Stressed Out? 12 Tips to Help You Deal With Stress During Pregnancy

Everyone experiences stress, even pregnant women. What is not clear, however, is whether stress can have harmful effects on pregnancy.*

Are there things pregnant women can do to reduce the stress they have and to change how it makes them feel? The answer is yes. Below are several techniques that you may find useful:

Gaining Control of Your Life
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Take a close look at your lifestyle. Do this on paper. Look at your work activities, home and family responsibilities, and other obligations (church, community activities, clubs and organizations to which you belong). Then look to see how "doable" it all is. Make sure you include in your calculations time for activities such as exercise, downtime and socializing. Once you have done this, be honest with yourself as you ask the following: Is this schedule achievable? Sustainable? Satisfying? If not, accept the reality that you have to change the schedule.

Accept the fact that even if you can currently thrive on your busy and demanding lifestyle, you likely will not be able to sustain it as pregnancy progresses and makes more physical demands on you. Therefore, prepare yourself to cut back on what you're doing and to allow yourself more time for rest and relaxation. You will need to sleep more. You will need to change the time you eat your meals to make sure that you are able to eat a balanced diet. You will feel better if you allow time to engage in a reasonable exercise program. Finally, you will need to allow yourself some "mental growth" time. This is time for reading, thinking and planning for the new, incredibly important role of mother that you will soon assume.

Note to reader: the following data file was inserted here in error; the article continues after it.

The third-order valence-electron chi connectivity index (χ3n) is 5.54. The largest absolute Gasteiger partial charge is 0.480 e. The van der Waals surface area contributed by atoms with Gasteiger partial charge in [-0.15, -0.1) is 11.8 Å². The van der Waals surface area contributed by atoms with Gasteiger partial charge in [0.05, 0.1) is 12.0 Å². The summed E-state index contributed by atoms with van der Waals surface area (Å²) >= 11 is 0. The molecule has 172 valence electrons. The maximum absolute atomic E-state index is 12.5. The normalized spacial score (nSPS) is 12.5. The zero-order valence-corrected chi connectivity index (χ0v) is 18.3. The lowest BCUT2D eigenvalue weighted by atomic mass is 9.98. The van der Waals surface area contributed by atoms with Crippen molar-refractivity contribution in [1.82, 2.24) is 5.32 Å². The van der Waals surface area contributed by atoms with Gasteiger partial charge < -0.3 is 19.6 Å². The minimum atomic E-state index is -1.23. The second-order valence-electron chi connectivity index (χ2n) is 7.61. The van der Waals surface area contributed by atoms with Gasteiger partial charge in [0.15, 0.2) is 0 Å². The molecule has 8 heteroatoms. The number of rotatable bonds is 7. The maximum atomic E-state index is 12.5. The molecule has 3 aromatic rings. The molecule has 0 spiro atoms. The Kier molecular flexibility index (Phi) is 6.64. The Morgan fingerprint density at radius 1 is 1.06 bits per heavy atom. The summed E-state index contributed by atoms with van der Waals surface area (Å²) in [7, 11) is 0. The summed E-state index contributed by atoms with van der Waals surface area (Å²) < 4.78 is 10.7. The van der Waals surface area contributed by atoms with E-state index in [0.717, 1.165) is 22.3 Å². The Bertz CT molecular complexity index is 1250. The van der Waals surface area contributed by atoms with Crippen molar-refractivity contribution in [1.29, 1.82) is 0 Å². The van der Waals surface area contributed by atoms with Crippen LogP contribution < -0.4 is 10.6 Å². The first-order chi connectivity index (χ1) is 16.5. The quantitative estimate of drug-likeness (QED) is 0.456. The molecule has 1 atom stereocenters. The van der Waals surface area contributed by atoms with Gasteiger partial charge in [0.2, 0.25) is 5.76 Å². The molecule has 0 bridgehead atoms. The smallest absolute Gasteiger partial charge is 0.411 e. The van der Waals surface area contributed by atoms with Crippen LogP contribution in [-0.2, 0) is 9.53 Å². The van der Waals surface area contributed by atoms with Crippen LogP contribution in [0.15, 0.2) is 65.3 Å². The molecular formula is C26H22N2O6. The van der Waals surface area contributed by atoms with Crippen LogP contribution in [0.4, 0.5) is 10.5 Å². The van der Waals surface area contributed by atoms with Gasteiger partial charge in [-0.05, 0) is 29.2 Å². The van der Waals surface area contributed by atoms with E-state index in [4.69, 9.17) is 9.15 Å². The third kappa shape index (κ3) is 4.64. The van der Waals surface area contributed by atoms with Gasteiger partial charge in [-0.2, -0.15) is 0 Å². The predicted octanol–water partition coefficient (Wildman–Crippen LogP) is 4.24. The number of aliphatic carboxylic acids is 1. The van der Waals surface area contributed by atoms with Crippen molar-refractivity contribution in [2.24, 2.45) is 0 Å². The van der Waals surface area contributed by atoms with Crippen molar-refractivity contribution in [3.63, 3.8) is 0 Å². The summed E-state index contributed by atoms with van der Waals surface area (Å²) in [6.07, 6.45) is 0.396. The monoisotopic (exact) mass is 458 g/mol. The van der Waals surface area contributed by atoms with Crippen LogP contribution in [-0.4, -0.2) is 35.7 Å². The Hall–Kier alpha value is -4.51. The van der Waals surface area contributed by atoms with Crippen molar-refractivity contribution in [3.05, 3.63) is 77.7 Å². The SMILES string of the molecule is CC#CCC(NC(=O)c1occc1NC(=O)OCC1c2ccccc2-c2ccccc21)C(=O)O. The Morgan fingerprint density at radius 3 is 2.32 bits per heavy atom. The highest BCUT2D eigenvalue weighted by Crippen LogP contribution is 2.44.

Be prepared to give up some control over the lifestyle you have worked so hard to attain. Many things about pregnancy are not in your control. You may experience severe morning sickness. You may have overwhelming fatigue. You may develop a pregnancy complication requiring hospitalization or home bed rest. For many women, especially those who have demanding jobs, the thought that biology might interfere with their responsibilities borders on the intolerable. But it happens. Be prepared to accept this.

*For years, obstetricians have looked to see whether an increase in stressful events can cause miscarriage, result in preterm delivery or in some other way harm a fetus. Up until recently the consensus had been that while excessive physical work can bring on preterm labor, emotional stress does not seem to have negative effects on pregnancy outcomes. This conclusion, however, has recently been challenged. There is now information to indicate that stress can cause the body to produce certain hormones that can perhaps cause miscarriage and that very likely can bring on preterm labor. Additionally, even if doctors have no "smoking gun" linking stress with negative pregnancy outcomes, pregnant women would want to decrease the amount of stress they have to contend with just because of how unpleasant it makes them feel. These emotional consequences of stress can range from a mild sense of being overwhelmed to severe episodes of depression. They can eventually lead to pregnant women feeling withdrawn and being unable to function.

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